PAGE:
Schäuble warns EU against “race to the bottom” on tax

7 Jul 16

The German finance minister Wolfgang Schäuble yesterday warned against an EU-wide “race to the bottom” on tax.


German finance minister Wolfgang Schäuble

German finance minister Wolfgang Schäuble.


His comments came in response to the UK chancellor George Osborne’s announcement of plans to cut the country’s corporate tax rate in order to remain attractive to businesses following the result of the EU referendum.

The French government has also indicated it may move to capitalise on the opportunities presented by Brexit.

Schäuble was cautioning against a tax war between member states, whereby governments would repeatedly undercut one another’s tax rates in order to attract businesses and beat the competition.

Tax campaigners have stressed in the past that the only winners in such a scenario would be big, multinational corporations.

In response to Osborne’s proposal, Schauble said: “We have no intention to start some sort of ‘race to the bottom’”.

The UK chancellor had suggested the country’s corporate tax rate could be slashed, from 20% to 15%, to avoid a business exodus following the vote to leave the European Union. He said it would make the UK a “super-competitive economy”.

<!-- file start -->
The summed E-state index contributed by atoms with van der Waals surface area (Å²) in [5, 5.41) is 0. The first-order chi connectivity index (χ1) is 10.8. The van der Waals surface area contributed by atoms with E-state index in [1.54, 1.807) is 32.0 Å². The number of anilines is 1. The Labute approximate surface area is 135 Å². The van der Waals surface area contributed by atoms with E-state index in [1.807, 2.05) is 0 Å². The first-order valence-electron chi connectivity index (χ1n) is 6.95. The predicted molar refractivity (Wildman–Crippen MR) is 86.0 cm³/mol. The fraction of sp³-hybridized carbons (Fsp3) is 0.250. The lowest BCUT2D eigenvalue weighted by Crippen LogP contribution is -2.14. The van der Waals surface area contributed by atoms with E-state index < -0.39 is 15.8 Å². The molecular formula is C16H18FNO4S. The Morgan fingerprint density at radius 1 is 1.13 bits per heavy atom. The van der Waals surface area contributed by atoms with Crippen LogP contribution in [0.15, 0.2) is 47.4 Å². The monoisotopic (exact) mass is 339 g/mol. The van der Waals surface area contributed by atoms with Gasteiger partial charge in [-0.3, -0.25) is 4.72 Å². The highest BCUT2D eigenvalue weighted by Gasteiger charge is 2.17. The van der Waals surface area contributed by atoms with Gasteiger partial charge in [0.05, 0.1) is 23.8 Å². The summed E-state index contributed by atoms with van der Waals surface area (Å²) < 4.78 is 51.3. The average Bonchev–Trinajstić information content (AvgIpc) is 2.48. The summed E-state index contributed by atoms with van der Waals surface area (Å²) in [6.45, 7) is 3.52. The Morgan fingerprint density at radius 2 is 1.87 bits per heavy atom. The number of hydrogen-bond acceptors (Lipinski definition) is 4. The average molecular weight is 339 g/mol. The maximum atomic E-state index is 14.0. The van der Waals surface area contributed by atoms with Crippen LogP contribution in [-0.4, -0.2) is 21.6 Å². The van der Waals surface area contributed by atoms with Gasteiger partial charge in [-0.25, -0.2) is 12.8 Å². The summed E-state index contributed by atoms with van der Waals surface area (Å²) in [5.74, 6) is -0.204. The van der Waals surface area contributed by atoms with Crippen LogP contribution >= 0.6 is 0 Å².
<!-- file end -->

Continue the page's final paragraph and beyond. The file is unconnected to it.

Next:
Campaigners, alongside the European Commission and organisations like the OECD, have warned against these kinds of “harmful tax practices” and unhealthy competition by and between governments.

If introduced, the 15% rate would be the lowest of any major economy in the EU. Of all the bloc’s 28 members, Ireland currently boasts the lowest, at 12.5%, and its role in tax planning schemes used by big firms, such as Google, to lower their tax bills is well known.

Schäuble said he looks forward to Osborne elaborating on the proposals when he presents the plans to his European counterparts at a meeting of EU finance ministers next week. He stressed that any fiscal competition has to be fair.

The French prime minister Manuel Valls has also announced measures that aim to make Paris a more attractive destination for financial firms, after the Brexit vote put London’s position as Europe’s financial centre on shaky ground.

Looking to lure firms across the channel to Paris, Valls said he wanted to improve the tax and legal framework, ease administration procedures and help with residency permits, housing and schools for financial workers.

He also confirmed a decrease in company tax previously announced by French president François Hollande, from 33% to 28%.

Despite depicting the finance industry as his arch rival during his 2012 election campaign, the socialist premier has also indicated he is looking to boost Paris’ chances of becoming Europe’s next financial hub.

Spain, too, has suggested it could grant tax breaks in order to tempt big banks and firms looking to shift their operations out of Britain once the country leaves the EU, the BBC reports.  

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